Language As Pattern Recognition

By Dr. Haiyan Fan

Why does a foreign language sound and look foreign to us? Why do we easily get lost and confused in a foreign country? Succeeding in a new environment is largely a task of pattern recognition. Language is composed of patterns, and learning to recognize them is essential for language learning success.

Once a pattern is identified, one can form an assessment and respond to environmental cues.  For example, a driver, upon seeing a red light, will come to a stop in front of the traffic light. A class of chattery kindergarteners will suddenly quiet down after hearing their teacher’s rhythmic hand clapping, which they all recognize as an indication that it is time to be quiet.  Once we identify these patterns in a new language, we can set up "beacons."

The word beacon comes from an Old English word meaning “sign." The Oxford English Dictionary defines a beacon as "a light or other visible object serving as a signal, warning, or guide." Beacons are beneficial for pattern recognition because they are easily recognizable.

The reason a new language sounds and looks foreign to us is because in our brain, the beacons that help us decipher the code and to interpret meanings are non-existent. The goal of language learning is to establish three types of language beacons in our brains. 

  1. Visual beacons help identify patterns in written characters or pictographs

  2. Sound beacons help us recognize patterns in pronunciation and tone

  3. Semantic beacons help us identify and recognize patterns in meaning.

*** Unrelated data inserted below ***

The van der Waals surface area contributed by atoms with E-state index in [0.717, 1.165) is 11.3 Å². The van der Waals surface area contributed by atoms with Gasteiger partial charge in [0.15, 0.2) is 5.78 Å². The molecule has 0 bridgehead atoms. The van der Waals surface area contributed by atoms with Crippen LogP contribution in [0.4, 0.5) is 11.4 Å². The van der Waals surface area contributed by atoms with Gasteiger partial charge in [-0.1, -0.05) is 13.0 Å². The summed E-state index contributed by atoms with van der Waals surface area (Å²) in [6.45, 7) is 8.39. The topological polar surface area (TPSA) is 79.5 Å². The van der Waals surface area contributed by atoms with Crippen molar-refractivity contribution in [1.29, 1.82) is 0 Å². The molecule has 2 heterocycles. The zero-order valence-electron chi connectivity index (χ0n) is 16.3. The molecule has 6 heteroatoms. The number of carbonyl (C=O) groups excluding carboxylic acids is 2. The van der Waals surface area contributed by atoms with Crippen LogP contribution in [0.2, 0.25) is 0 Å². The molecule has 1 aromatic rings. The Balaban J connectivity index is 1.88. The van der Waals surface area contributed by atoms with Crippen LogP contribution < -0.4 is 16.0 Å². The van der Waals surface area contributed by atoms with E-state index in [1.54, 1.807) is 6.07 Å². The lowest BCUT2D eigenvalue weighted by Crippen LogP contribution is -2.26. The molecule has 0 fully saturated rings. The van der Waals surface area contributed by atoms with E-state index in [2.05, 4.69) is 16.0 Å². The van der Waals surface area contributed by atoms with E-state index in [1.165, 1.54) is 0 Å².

Establishing these three types of beacons is essential for any language to be heard, spoken, read, and understood. 

Because Chinese is a pictographic language by nature, the visual appearance of the written characters reveals their meaning. Hence, by “beaconizing” the building blocks of Chinese - that is the singles and radicals - we can establish strong links between appearance and meaning. 

For example,

日 (rì) resembles the pictorial image of the sun, while 月 (yuè) resembles the pictorial image of the moon.

When you assemble these two characters together, you get (míng). 

The new compound character 明  depicts the light of (rì, the sun) and (yuè, the moon) and thus derives its meaning -- bright. 

The efficacy of learning Chinese is thus greatly enhanced through repeated exposure to the“beaconized” building blocks from which modern Chinese characters were derived.

All images in Chinestory are created based on research of the original Shang Dynasty (c. 16th-11th century B.C.) inscriptions on bones or tortoise shells, known as the oracle bone scripts. The book introduces each Chinese character one by one in juxtaposition with a corresponding image so that learners can easily recognize visual cues and establish these beacons of pattern recognition.